Feb 172011

I haven’t posted an update on the Web Critters project since October 16th last year, in large part because I have done precious little development on the code base since then.  My last commit was January 25th, and the previous one was all the way back on November 2nd.  There are two main factors that combined to grind work to a halt:  Christmas season, and an office shuffle at work.  The holidays need no explanation, however the office move is a little more interesting.  Up until late last year I had a single office, and so felt comfortable dabbling with my side project on my lunch breaks; since I’ve moved in with an officemate I’ve had a more difficult time mentally justifying using my lunches on “for fun” code, and instead have felt passively guilted into working straight through the noon hour.  My officemate (and team lead) often works through lunch, and although he wouldn’t say a word if I didn’t follow suit, it feels awkward when I don’t.

Excuses aside, I intend to re-start development on Web Critters in the coming days. I’m too close to completing the generic Complex Adaptive System engine to stop now, and once that is finished it should not be terribly difficult to write the Twitter-based interface and see if my wacky idea actually works as I envision it should.

With that in mind, here are the major chunks of work that I would like to complete in the next month or two.  (Issue list)

Refactor unique identifiers

All species and resources in the system currently use a numeric value to represent themselves uniquely within the system.  Negative numbers are resources, and positive numbers are species.  This has worked fine while the CAS was relatively unsophisticated, however its limitations are starting to show.  The requirements for a new unique identifier are:  (a) Deterministic.  Since identifiers are doled out at random, when the exact same species arises independently in different locations there is currently no way of equating them.  A new identifier must be based on the genome of the species/resource.  (b) Light-weight.  One great thing about using a number for an identifier is that it consumes almost no memory.  Since there are thousands of species floating around at any one time, and millions over the course of a small run, the identifiers must continue to be light weight.  (c) Performant.  Species are compared all the time, and so a good identifier will be comparable to other identifiers in a rapid manner.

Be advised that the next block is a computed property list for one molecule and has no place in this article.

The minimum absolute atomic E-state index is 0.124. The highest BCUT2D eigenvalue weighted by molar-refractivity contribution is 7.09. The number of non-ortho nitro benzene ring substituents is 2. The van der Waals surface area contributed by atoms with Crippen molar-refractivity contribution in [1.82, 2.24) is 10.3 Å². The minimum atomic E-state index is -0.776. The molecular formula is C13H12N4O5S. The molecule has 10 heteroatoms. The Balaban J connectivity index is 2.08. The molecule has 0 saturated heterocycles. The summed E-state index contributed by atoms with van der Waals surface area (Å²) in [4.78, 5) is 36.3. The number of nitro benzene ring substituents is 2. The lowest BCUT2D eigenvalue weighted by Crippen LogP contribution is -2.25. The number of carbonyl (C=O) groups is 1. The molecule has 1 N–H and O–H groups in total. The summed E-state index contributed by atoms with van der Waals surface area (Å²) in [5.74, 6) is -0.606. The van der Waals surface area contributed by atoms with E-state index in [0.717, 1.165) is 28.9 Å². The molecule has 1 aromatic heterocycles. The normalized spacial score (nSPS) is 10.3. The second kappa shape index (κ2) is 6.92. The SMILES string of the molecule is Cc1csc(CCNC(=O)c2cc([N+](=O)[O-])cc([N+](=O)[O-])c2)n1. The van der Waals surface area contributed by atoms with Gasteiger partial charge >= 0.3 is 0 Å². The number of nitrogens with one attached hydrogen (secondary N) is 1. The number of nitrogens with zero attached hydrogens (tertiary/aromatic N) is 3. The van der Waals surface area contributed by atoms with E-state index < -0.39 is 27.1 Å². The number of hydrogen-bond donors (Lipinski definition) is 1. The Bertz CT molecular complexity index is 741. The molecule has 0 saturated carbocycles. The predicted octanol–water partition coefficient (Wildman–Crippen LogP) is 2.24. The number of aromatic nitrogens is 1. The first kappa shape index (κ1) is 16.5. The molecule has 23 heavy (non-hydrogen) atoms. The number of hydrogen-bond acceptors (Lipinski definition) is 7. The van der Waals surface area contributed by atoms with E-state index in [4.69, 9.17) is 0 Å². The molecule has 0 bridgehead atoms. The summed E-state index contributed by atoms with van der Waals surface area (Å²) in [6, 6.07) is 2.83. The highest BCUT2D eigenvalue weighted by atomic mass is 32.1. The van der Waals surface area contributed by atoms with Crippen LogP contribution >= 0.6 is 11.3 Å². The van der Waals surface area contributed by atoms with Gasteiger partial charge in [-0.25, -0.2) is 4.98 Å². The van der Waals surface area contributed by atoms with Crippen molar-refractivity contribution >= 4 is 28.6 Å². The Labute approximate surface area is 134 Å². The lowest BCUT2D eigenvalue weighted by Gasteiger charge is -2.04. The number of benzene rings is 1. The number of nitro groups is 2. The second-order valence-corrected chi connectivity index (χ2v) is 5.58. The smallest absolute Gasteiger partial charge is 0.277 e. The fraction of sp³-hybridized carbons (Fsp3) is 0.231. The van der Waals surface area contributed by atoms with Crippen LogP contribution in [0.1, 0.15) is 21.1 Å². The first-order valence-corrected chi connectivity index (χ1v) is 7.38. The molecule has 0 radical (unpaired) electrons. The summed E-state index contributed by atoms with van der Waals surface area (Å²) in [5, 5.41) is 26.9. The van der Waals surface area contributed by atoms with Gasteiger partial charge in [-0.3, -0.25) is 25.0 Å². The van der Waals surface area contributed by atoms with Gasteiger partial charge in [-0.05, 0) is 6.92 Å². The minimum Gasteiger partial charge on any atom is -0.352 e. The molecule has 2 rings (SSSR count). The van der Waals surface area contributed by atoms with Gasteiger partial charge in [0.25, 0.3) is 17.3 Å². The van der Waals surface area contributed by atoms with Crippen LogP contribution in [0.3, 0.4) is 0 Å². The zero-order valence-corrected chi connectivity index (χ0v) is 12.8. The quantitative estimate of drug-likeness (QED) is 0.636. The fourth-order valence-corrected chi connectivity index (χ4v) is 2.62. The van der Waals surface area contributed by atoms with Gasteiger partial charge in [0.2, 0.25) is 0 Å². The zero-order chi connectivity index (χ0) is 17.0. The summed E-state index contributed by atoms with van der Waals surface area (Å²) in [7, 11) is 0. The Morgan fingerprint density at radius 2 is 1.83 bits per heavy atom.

Refactor corpses (link)

When agents die they leave behind a corpse that is identical to their living form.  I would like to change this so that there is an algorithmic transformation from a living agent to a corpse.  This will allow me to distinguish scavengers from pure predators in my analysis of populations.   Since I have not encountered a documented CAS that includes a corpse transformation in my research, I will have to do some experimentation to determine what makes the most sense.  Outstanding questions include:  Should the transformation be deterministic? Should corpses decay? Should the genome of the corpse contain exactly the resources from the original agent?

Trade tag and mutual exchange (link)

Holland’s definition of a CAS includes a “Trade” tag (read more about tags here) that allows agents to participate in an action in which they conditionally exchange resources.  To me this feels like an attack interaction where both sides benefit, which doesn’t seem that far off a set of mutual attacks.  (i.e. Agent A can attack Agent B successfully, and Agent B can attack Agent A successfully)  I will have to dabble with this and decide if it feels necessary before fully implementing it.

Reproduction limitations (link)

At present, agents in the Web Critters system can reproduce once they have amassed enough resources to replicate their entire genome while still having enough to survive left over.  The actual type of resources is completely irrelevant to the agents.  In most other CAS systems, agents must amass enough resources to exactly match their genome.   If implemented, this change would almost certainly necessitate a change in how attacks function:  agents would have to steal targeted resources from their victims, and not just randomly ingest resources.

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